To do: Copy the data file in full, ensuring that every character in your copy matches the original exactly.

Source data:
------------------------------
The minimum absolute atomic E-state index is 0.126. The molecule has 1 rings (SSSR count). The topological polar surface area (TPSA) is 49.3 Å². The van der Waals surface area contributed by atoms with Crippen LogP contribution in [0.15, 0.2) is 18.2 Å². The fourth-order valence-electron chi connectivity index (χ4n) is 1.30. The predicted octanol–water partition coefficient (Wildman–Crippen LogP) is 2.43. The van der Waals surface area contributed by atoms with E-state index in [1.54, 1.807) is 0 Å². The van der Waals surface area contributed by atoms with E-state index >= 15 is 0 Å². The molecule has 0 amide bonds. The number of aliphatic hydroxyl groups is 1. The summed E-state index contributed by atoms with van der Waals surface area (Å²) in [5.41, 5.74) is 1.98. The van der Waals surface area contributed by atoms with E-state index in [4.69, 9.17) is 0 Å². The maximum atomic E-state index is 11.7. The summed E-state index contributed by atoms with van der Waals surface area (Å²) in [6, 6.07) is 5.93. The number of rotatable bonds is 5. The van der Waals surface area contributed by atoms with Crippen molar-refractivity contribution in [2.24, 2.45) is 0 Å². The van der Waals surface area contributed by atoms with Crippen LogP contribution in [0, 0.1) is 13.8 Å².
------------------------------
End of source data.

The minimum absolute atomic E-state index is 0.126. The molecule has 1 rings (SSSR count). The topological polar surface area (TPSA) is 49.3 Å². The van der Waals surface area contributed by atoms with Crippen LogP contribution in [0.15, 0.2) is 18.2 Å². The fourth-order valence-electron chi connectivity index (χ4n) is 1.30. The predicted octanol–water partition coefficient (Wildman–Crippen LogP) is 2.43. The van der Waals surface area contributed by atoms with E-state index in [1.54, 1.807) is 0 Å². The van der Waals surface area contributed by atoms with E-state index >= 15 is 0 Å². The molecule has 0 amide bonds. The number of aliphatic hydroxyl groups is 1. The summed E-state index contributed by atoms with van der Waals surface area (Å²) in [5.41, 5.74) is 1.98. The van der Waals surface area contributed by atoms with E-state index in [4.69, 9.17) is 0 Å². The maximum atomic E-state index is 11.7. The summed E-state index contributed by atoms with van der Waals surface area (Å²) in [6, 6.07) is 5.93. The number of rotatable bonds is 5. The van der Waals surface area contributed by atoms with Crippen molar-refractivity contribution in [2.24, 2.45) is 0 Å². The van der Waals surface area contributed by atoms with Crippen LogP contribution in [0, 0.1) is 13.8 Å².